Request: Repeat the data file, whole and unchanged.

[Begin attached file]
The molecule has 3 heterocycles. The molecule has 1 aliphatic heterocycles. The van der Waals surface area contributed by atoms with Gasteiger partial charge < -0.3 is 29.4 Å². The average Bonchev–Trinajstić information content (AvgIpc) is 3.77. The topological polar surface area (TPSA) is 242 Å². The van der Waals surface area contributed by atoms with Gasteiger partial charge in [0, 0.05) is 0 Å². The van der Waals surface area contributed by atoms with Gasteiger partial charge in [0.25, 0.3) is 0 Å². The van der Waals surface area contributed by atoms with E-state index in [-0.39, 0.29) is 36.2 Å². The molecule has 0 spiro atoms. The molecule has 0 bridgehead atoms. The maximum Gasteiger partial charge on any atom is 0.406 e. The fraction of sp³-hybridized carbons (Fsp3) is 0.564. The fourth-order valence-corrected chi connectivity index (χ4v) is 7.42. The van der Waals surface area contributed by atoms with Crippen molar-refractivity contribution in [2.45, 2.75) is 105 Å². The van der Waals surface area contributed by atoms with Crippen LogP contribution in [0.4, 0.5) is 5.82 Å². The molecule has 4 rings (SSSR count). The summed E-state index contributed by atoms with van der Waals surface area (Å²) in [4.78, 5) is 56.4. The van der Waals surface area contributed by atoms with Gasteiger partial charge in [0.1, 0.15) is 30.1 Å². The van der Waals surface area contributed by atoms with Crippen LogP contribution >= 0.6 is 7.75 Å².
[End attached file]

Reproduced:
The molecule has 3 heterocycles. The molecule has 1 aliphatic heterocycles. The van der Waals surface area contributed by atoms with Gasteiger partial charge < -0.3 is 29.4 Å². The average Bonchev–Trinajstić information content (AvgIpc) is 3.77. The topological polar surface area (TPSA) is 242 Å². The van der Waals surface area contributed by atoms with Gasteiger partial charge in [0, 0.05) is 0 Å². The van der Waals surface area contributed by atoms with Gasteiger partial charge in [0.25, 0.3) is 0 Å². The van der Waals surface area contributed by atoms with E-state index in [-0.39, 0.29) is 36.2 Å². The molecule has 0 spiro atoms. The molecule has 0 bridgehead atoms. The maximum Gasteiger partial charge on any atom is 0.406 e. The fraction of sp³-hybridized carbons (Fsp3) is 0.564. The fourth-order valence-corrected chi connectivity index (χ4v) is 7.42. The van der Waals surface area contributed by atoms with Crippen molar-refractivity contribution in [2.45, 2.75) is 105 Å². The van der Waals surface area contributed by atoms with Crippen LogP contribution in [0.4, 0.5) is 5.82 Å². The molecule has 4 rings (SSSR count). The summed E-state index contributed by atoms with van der Waals surface area (Å²) in [4.78, 5) is 56.4. The van der Waals surface area contributed by atoms with Gasteiger partial charge in [0.1, 0.15) is 30.1 Å². The van der Waals surface area contributed by atoms with Crippen LogP contribution >= 0.6 is 7.75 Å².